In the not so distant past, all forms of stock market investment were relatively remote. Investors had to depend on brokers; on especially busy days, your call might not even got through. Brokers had to depend on technology that was not as well developed as today’s.
They also traded in a new territory, the options market, that was understood by only a small minority of individuals. Today, the market is growing in popularity and in application. You are not alone.
Your broker should be completely versed in options if you are seeking advice. And if you use a discount broker you should know exactly what you are doing. Even if you work directly with a full-commission broker, you should still have the knowledge to intelligently manage your options strategy and portfolio. A broker advice may be sound, but you should be willing to take responsibility for your decision in this market.
This course is designed as an introduction to the options market. It does not recommend that everyone should become a player of the game, or that options are always right or best for everyone. The following explain the terminology and various strategies you can employ in this market; ultimately, you need to decide whether options can enhance your portfolio’s profit.
Each section includes step-by-step, complete explanations of terminology, accompanied by examples of how those words and phrases affect you as an options investor. The various strategies for conservative and speculative investing are then explained in depth through the use of case histories, examples, illustrations, and identification of different risk profiles.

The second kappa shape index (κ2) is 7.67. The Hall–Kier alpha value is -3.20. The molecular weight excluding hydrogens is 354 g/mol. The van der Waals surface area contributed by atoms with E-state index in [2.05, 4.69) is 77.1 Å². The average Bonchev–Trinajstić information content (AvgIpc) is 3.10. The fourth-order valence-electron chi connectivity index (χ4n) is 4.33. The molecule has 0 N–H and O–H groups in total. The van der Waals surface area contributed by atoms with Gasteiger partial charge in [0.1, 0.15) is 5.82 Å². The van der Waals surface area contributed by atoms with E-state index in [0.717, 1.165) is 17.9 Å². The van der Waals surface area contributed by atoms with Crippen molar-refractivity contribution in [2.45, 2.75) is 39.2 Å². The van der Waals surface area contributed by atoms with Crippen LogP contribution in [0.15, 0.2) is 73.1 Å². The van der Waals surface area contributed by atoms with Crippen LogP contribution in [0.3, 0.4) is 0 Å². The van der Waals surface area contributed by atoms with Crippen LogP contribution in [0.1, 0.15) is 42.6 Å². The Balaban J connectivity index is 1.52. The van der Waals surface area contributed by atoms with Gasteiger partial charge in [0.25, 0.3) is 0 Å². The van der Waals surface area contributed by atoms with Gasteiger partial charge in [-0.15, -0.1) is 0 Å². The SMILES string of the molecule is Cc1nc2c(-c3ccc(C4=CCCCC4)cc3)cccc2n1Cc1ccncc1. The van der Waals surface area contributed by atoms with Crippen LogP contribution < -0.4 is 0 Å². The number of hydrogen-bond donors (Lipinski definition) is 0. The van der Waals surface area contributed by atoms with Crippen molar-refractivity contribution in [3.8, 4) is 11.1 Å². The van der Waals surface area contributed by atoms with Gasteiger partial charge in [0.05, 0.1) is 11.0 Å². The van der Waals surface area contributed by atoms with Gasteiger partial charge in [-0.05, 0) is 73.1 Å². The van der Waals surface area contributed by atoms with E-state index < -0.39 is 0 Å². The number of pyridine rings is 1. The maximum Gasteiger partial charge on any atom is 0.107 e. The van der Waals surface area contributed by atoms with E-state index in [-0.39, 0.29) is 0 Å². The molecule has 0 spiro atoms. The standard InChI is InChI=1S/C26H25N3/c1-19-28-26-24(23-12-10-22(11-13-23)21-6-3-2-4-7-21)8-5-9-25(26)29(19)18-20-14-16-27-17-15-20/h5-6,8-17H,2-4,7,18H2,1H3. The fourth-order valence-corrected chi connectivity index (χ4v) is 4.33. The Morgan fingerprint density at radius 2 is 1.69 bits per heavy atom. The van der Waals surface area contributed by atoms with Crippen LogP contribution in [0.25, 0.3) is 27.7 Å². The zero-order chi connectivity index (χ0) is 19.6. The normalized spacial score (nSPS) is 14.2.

In many instances, the discussion includes cost, sales price, and profit but excludes mention of a brokerage commission. In reality, you will pay a commission each and every time you buy or sell, in the same way you are charged a fee for buying or selling stocks.  But because the amount varies greatly from one broker to another, the details of brokerage commission or transaction fee are excluded. When you begin to calculating your own profit level or breakeven point, be sure to include an allowance for fee and expenses on both sides of the transaction.
In order for any strategy to work, it must be appropriate and comfortable for you. No one idea can work for all investors, and options are no exceptions to this rule. No matter how practical or foolproof and idea sounds in theory, it should be both profitable and enjoyable for you. Too many would be make their decision on the advice of others without first investigating on their own. They forget the importance of research, comparison, and analysis, actions to be taken in your own best interest.